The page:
Does Old Norse dental plaque help explain epidemics?



Mon, 28 Feb 2022 - 10:20 GMT


Mon, 28 Feb 2022 - 10:20 GMT

Ancient Norse Teeth Plaque Helps Explain Pandemics - ancient-origins

Ancient Norse Teeth Plaque Helps Explain Pandemics - ancient-origins

CAIRO – 28 February 2022: A team of Norwegian scientists are currently tracing the development of diseases in medieval bodies.





Scientists have concluded that enteric fever could lead to asymptomatic inflammatory blood disease and infection of the gastrointestinal or urinary tracts could cause septicemia. It is very unlikely to get healed from it, according to the ancient-origins website.





The study relied on samples of the genome retrieved from the 1,200-year-old skeleton of a young woman discovered in Trondheim, northern Norway.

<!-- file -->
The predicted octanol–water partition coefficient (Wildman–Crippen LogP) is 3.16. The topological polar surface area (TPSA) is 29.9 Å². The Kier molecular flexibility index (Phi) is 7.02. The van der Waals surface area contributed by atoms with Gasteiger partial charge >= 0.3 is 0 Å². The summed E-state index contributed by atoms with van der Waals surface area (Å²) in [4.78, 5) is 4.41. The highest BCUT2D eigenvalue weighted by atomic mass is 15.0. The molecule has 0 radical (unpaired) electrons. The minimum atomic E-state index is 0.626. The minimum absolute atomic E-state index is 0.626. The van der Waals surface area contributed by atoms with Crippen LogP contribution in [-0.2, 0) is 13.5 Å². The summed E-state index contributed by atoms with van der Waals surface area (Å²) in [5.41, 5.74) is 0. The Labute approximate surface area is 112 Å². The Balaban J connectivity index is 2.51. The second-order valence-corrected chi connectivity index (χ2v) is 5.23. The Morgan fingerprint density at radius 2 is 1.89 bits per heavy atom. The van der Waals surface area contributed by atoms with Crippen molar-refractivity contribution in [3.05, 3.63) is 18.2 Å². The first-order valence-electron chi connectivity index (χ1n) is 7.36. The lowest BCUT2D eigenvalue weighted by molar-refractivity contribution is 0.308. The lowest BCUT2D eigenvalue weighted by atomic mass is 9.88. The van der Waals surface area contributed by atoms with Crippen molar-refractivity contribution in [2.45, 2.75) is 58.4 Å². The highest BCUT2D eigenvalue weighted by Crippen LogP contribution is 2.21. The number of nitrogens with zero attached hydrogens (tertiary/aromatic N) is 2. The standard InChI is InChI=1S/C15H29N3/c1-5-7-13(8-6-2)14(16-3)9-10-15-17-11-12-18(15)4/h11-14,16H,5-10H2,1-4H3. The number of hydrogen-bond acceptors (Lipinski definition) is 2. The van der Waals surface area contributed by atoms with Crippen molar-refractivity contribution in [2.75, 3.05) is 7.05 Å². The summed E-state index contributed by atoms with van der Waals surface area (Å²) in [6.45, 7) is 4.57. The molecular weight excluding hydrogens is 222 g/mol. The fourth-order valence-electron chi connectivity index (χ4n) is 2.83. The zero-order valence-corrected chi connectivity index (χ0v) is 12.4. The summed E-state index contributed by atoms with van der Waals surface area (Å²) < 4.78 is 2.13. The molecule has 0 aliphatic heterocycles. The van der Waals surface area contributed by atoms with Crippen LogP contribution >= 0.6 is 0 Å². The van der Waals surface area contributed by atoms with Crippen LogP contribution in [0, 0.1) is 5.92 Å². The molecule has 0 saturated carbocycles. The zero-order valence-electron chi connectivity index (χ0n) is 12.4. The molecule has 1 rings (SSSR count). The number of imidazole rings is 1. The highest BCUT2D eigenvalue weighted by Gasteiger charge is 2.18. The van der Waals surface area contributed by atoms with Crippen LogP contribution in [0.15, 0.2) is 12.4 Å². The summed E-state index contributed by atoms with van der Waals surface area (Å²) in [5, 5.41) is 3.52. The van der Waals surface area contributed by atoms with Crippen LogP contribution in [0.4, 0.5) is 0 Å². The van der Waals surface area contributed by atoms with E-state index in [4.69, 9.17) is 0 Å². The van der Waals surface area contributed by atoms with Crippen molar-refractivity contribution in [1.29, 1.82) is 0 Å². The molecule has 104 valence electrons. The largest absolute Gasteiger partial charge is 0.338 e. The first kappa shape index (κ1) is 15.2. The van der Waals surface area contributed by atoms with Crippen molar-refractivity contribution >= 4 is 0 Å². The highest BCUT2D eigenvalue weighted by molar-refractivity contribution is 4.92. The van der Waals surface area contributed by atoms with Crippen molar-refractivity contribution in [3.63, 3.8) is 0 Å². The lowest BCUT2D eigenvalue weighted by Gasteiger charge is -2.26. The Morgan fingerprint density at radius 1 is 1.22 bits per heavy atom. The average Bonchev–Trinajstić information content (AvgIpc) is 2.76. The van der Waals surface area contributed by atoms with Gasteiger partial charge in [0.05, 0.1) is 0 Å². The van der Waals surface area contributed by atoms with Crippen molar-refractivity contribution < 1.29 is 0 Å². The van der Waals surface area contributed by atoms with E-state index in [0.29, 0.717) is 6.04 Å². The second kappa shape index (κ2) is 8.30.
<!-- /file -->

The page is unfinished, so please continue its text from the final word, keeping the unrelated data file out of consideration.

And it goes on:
The new findings suggest that Paratyphi C enteric fever may once have had a "widespread impact on human communities".





Study of old epidemics to avoid new ones


Dr. Axel Kristoffersen is Professor of Historical Archeology at the NTNU University Museum in Trondheim. Paratyphi C-containing DNA was found between the old woman's teeth and bones.





This could cause a salmonella infection in the intestines, and the researcher says the woman may have died of enteric fever.





Professor Kristoffersen says that through "deep research" the team of researchers discovered how diseases changed the way medieval populations reacted and behaved. Understanding this may help pathologists understand how SARS-CoV-2 and other epidemics occur and spread, the scientist says.





In turn, governments will be better informed about how to deal with epidemics in the future.





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